How closely people watch their leaders.


Mike told me of a time when he wore jeans to one of the Z Energy locations in New Zealand. He didn’t think much about it — normally he wears a suit, but on that day and going to that location, jeans made more sense to wear — but many people asked him about it or made comments.

Wearing jeans — such a small thing. But his people noticed.

“It's something you need to think about. People are watching what you do or don't do all the time, and they're constantly reading meaning into what you do or don't do — whether you intend it or not,” Mike said. “And if you can get tuned into that as a leader, you can be more mindful of how you behave, what you do, what you don't do, and the ripple that you leave throughout the organization.”

With technology, especially, Mike cautions leaders to pay attention to their habits — but also encourages leaders to use it to open a dialogue with their teams.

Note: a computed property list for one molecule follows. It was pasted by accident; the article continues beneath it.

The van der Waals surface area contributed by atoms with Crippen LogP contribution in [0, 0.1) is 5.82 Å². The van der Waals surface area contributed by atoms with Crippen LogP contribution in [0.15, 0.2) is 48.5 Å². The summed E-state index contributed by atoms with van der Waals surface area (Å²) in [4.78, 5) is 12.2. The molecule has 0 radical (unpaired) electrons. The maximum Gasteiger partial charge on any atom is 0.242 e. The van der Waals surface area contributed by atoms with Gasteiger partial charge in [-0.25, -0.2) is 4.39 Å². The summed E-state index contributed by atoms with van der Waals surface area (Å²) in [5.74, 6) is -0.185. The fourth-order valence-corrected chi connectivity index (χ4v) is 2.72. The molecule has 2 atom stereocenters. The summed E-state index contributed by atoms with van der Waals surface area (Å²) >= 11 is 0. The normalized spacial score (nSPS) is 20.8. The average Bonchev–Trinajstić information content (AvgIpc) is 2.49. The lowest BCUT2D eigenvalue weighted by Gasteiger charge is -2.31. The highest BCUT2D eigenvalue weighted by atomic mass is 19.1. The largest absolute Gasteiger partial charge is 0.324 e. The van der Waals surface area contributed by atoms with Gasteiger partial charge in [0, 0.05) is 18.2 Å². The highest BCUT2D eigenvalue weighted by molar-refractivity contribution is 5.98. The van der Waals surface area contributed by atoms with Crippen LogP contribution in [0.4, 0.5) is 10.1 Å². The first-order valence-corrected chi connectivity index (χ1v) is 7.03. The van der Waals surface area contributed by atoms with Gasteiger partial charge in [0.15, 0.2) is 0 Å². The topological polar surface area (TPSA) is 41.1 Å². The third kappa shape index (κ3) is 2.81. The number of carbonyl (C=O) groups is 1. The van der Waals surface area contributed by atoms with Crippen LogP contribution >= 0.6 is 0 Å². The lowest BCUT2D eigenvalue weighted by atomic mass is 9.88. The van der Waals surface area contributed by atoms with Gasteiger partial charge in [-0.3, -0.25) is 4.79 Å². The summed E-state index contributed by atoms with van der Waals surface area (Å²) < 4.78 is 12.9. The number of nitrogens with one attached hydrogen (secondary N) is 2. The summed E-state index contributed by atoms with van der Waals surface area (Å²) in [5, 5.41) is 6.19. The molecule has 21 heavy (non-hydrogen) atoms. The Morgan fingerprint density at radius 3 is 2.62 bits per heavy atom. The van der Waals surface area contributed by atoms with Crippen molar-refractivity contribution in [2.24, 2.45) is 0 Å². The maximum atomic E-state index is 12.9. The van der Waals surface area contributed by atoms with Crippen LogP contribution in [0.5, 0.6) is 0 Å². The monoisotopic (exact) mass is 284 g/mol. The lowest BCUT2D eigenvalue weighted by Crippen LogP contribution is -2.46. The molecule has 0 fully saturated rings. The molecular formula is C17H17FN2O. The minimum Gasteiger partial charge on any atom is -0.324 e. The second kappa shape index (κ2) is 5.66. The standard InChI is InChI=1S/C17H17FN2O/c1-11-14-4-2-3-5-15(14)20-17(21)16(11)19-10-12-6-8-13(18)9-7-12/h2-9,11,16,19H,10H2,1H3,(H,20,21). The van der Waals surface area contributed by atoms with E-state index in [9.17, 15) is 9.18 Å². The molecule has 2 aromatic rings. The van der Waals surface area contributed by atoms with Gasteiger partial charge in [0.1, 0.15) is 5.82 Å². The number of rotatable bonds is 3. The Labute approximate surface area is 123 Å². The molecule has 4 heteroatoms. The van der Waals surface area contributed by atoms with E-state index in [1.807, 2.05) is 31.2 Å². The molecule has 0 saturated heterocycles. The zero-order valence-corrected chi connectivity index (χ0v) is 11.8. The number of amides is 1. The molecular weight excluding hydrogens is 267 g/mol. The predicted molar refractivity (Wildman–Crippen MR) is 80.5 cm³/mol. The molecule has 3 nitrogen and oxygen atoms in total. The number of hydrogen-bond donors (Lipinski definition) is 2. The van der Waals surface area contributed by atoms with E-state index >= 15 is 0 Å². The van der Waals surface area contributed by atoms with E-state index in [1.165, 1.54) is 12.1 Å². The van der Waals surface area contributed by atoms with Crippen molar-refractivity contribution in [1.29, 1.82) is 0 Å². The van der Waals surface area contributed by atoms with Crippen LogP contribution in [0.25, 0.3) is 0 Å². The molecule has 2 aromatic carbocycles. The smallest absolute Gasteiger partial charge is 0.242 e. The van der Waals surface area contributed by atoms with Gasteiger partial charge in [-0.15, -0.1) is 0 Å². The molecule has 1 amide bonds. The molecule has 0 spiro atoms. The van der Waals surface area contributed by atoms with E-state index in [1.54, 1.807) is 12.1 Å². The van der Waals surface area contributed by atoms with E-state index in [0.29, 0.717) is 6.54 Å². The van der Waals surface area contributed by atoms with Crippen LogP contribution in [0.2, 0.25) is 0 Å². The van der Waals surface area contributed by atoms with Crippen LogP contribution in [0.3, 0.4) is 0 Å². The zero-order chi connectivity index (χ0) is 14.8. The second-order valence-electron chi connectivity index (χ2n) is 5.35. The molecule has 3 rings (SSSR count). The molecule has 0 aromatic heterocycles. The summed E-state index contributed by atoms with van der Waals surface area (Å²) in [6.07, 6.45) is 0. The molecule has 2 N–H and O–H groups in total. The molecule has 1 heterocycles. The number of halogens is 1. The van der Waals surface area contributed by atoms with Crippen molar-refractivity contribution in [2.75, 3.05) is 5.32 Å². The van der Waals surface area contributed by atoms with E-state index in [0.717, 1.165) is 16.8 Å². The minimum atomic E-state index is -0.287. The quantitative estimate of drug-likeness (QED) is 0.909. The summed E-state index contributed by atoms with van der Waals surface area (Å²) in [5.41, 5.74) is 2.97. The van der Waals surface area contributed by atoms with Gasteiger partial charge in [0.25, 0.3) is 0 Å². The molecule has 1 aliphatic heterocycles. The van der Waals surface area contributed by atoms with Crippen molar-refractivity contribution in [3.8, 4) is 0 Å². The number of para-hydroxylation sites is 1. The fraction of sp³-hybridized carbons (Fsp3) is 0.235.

Email timestamps used to be one of the few giveaways for when a person was working. Now with today’s tech, we can see when someone’s online, and even what location they’re working from. But that doesn’t necessarily mean that the person is working!

Mike noticed that his employees were commenting about his extended workdays — but he didn’t think he was putting in any hours beyond the norm. He quickly figured out it was because when he plugged his laptop into the docking station at home, it appeared to his team that he was online.

“I just changed apartments,” he said, “and my new apartment has Wi-Fi while my old one didn't. So [all of a sudden] it looked like I worked all weekend. And people were looking at that.”